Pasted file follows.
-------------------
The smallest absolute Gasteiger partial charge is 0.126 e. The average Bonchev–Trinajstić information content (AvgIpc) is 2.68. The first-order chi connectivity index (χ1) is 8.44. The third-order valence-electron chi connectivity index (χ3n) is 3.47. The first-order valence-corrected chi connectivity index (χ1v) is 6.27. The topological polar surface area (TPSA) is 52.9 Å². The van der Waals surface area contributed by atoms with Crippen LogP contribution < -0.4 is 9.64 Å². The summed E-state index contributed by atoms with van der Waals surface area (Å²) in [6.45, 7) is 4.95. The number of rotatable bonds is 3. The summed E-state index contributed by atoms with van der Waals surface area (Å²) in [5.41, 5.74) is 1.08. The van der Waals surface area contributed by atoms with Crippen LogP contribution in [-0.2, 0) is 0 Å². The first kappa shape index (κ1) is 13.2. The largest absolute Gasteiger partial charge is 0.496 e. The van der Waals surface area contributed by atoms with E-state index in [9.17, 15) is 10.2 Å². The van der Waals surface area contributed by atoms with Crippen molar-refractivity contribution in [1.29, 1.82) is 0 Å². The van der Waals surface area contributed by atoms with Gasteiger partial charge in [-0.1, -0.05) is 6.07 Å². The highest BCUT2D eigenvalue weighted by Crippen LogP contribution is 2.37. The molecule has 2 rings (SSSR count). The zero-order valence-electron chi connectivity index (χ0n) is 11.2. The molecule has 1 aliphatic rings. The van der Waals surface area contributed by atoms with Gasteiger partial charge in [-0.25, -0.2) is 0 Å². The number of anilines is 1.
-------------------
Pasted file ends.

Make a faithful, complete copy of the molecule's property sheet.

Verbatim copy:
The smallest absolute Gasteiger partial charge is 0.126 e. The average Bonchev–Trinajstić information content (AvgIpc) is 2.68. The first-order chi connectivity index (χ1) is 8.44. The third-order valence-electron chi connectivity index (χ3n) is 3.47. The first-order valence-corrected chi connectivity index (χ1v) is 6.27. The topological polar surface area (TPSA) is 52.9 Å². The van der Waals surface area contributed by atoms with Crippen LogP contribution < -0.4 is 9.64 Å². The summed E-state index contributed by atoms with van der Waals surface area (Å²) in [6.45, 7) is 4.95. The number of rotatable bonds is 3. The summed E-state index contributed by atoms with van der Waals surface area (Å²) in [5.41, 5.74) is 1.08. The van der Waals surface area contributed by atoms with Crippen LogP contribution in [-0.2, 0) is 0 Å². The first kappa shape index (κ1) is 13.2. The largest absolute Gasteiger partial charge is 0.496 e. The van der Waals surface area contributed by atoms with E-state index in [9.17, 15) is 10.2 Å². The van der Waals surface area contributed by atoms with Crippen molar-refractivity contribution in [1.29, 1.82) is 0 Å². The van der Waals surface area contributed by atoms with Gasteiger partial charge in [-0.1, -0.05) is 6.07 Å². The highest BCUT2D eigenvalue weighted by Crippen LogP contribution is 2.37. The molecule has 2 rings (SSSR count). The zero-order valence-electron chi connectivity index (χ0n) is 11.2. The molecule has 1 aliphatic rings. The van der Waals surface area contributed by atoms with Gasteiger partial charge in [-0.25, -0.2) is 0 Å². The number of anilines is 1.